The ongoing economic uncertainty has made it difficult for companies to plan for the future. It has led to layoffs in industries, including the tech sector. The U.S. Bureau of Economic Analysis data showed a shrinking economy in July 2022.

With the ongoing Russia-Ukrain war, disruption in the supply chain, debt ceiling, and high-interest rates, the companies are facing major challenges to survive. Major structural changes, including layoffs or rightsizing, have been done to overcome them.


With the hike in inflation up to 9.1%, the cost of living went up. Thus, businesses had to cut costs to make room for increased expenses. Tech companies like Meta, Google, and Snapchat also lost revenue when businesses cut back on advertising. All this led to employee layoff, usually the first method to cut costs.

Overhiring During Pandemic

The demand for technology rose during the pandemic due to remote working, online shopping, etc. to meet these high demands, companies went on a hiring frenzy to meet those demands.

Since the world is returning to pre-pandemic ways of life, the tech boom has subsided a little. And with the lower demand, new hiring does not make sense.

High Interest Rate

With the sky-high interest rate increasing the borrowing cost, investors are pulling back funding. It has resulted in companies cutting costs and laying off employees to manage the utilities better. Investors are pressuring companies to cut down on expenses amid low revenues.

There is light…

While the economic downturn is mostly at the heart of recent layoffs, the outlook is not bad.

As per CNBC, the January job report has shown an increase of 517,000, and unemployment has hit a 53-year low.

Moreover, some companies laying off employees do not appear to be lacking money. Microsoft- which has announced 10,000 job cuts- has also announced an investment of more than $10 billion in OpenAI, the creator of ChatGPT.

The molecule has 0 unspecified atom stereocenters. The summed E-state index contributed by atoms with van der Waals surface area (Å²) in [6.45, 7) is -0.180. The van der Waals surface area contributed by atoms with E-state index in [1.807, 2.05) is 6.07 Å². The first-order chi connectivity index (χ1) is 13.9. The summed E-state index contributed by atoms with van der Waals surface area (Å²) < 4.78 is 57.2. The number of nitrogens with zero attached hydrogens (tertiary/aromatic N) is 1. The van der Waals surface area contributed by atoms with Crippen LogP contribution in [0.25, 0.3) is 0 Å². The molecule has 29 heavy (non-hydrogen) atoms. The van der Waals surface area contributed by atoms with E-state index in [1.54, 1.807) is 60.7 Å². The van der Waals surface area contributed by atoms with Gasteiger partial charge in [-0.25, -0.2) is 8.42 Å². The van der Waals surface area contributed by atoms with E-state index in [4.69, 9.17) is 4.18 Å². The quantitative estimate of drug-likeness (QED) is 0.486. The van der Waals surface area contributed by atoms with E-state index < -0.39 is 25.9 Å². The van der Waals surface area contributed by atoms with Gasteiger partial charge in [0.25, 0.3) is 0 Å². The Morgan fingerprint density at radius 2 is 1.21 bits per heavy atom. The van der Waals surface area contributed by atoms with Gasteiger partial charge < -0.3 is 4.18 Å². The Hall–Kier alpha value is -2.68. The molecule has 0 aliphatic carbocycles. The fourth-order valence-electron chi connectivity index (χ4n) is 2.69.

Similarly, Google’s CEO, Sundar Pichai, stated that the move to lay off employees would direct their talent and capital to the company’s highest priorities.

There is plenty of comments out there stating that most of the recent tech layoffs were related to rightsizing, and the actual total headcounts of most of the companies are higher than they were in 2021.

The startup kickstart

The talent let go by the big tech companies has all the potential to tap into their own passion. And many are looking to go down this path of building their own companies, even if it is a long shot.

According to Wired, the startup accelerator Y Combinator reported a surge in startup applications by 20%, reaching 38,000 in 2022, with a five-fold increase in early 2023.

Whilst I would personally love to see these startups taking a sizable market share from the big players there is a little more to consider than “have at ‘em”

The reality…

The ground is not completely clear for the people planning to enter the market. Tech sector growth has slowed, and startup valuation has fallen and according to Crunchbase, venture capitalists are holding onto their money, with seed-stage funding slumped at 35% for startups.

“Certainly some folks will decide to pursue that route, but it is difficult to imagine a full-on surge in a high-interest rate environment,” LinkedIn’s Senior Economist Kort Kantenga commented.

The recent layoffs in the tech industry have been a topic of much speculation and discussion. While economic struggles and the impending recession have caused some layoffs, others have resulted from companies’ attempts to realign their structural goals.

As the industry adapts to changing market conditions, it is important to remember that the right sizing of the tech industry is essential for its continued growth and development. By embracing a more balanced and sustainable approach to growth, the tech industry can continue to drive innovation, job creation, and economic growth for years.